Re: packaging with git and upstream interaction [was: Pkg-perl-cvs-commits post from firstname.lastname@example.org requires approval]
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On Fri, Apr 10, 2009 at 10:05:48AM +0300, Damyan Ivanov wrote:
>I admit the clive upstream merge had some hiccups. "The Imported
>Upstream version 2.1.10" commit (a62417d) should have been empty, but
>it has a significant diff. So I guess the merge from
>upstream-repo/master into upstream branch was badly made (by me, there
>were some conflicts (surprisingly) and I haven't paid enough atention
>when resolving them). Fixing this is possible, but would involve
>rewriting the history, which would break any clones of the repository
>so I leave things as they are. It should behave better next time.
In my experience, a couple of things can lead to hiccups:
* If upstream development track include .gitignore and tarball does not,
e.g. to ignore automade files during development and ship those same
files in the tarball, then git-import-src gets confused. I am not
entirely sure yet, but I believe the tool does the right thing in
"upstream" branch (prepares the tarball contents in a temporary
throwaway branch and force-replace the "upstream" branch), but for the
merge from "upstream" to "master" to succeed, you need to manually "git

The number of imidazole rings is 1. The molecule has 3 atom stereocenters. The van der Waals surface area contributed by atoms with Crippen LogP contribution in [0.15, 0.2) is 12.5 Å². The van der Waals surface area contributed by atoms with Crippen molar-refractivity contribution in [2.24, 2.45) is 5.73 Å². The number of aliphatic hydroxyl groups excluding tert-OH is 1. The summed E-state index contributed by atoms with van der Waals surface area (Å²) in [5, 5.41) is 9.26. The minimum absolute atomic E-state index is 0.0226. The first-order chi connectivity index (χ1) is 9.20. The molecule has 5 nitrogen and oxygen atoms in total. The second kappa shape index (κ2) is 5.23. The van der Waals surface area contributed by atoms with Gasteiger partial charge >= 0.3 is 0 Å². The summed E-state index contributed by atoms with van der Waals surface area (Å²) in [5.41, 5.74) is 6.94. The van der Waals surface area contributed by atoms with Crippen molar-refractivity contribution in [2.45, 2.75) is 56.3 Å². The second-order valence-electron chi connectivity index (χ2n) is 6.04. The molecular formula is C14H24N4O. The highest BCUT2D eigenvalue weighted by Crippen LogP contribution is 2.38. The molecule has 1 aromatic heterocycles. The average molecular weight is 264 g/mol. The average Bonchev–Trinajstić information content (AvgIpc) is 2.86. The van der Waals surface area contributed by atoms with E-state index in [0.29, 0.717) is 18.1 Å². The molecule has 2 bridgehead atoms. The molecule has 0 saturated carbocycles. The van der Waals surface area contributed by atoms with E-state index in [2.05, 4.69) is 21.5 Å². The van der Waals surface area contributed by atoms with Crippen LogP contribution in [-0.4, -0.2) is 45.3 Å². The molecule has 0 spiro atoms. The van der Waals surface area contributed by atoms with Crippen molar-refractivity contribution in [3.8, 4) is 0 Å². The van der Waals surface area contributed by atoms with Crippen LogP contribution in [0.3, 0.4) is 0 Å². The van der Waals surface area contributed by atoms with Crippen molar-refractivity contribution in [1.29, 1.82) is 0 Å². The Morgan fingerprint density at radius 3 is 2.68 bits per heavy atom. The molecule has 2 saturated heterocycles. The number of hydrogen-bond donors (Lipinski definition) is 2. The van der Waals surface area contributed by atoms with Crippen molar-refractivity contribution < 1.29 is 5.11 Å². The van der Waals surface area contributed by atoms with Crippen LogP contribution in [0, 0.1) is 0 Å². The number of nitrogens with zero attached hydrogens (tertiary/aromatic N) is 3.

rm" the .gitignore files *before* importing the new source.
* Git tries to detect files moving around: If one file is removed and
another is added with exact same content in same commit, then it is
treated as a moved file. Usually this won't happen, but syncronizing 2
different kinds of commits (upstream development, tarball imports, and
maybe also old Debian packaging cruft outside the debian/ dir) can
confuse git to apply later updates to one file onto another file. It
won't do it silently, you will have a conflict to resolve, but can be a
real mess to do.
What I have found to be the easiest way to solve merge conflicts during git-import-src is the following:
1. "git rm -rf" everything except .git/ and debian/ subdirs
2. manually unpack tarball
3. "git add" everything except .git/ and debian/ subdirs
5. Double-check with "git status" that all changes are registered
4. "git commit" to commit the resolved merge
>Hm, should I stop merging from upstream-repo? I do it only because it
>"feels right". The code flows from upstream and we add debian/ to it
>and then create the package.
I prefer this approach too.
>Or, should the post-recieve hook be improved somehow to not notify
>about commits that were merged into master (only by the 'merge' commit
>itself)? That would require using --no-ff when merging from upstream
>to master. Something to try for the next time...
Looking forward to your experiments here :-)
* Jonas Smedegaard - idealist og Internet-arkitekt
* Tlf.: +45 40843136 Website: http://dr.jones.dk/
[x] quote me freely [ ] ask before reusing [ ] keep private
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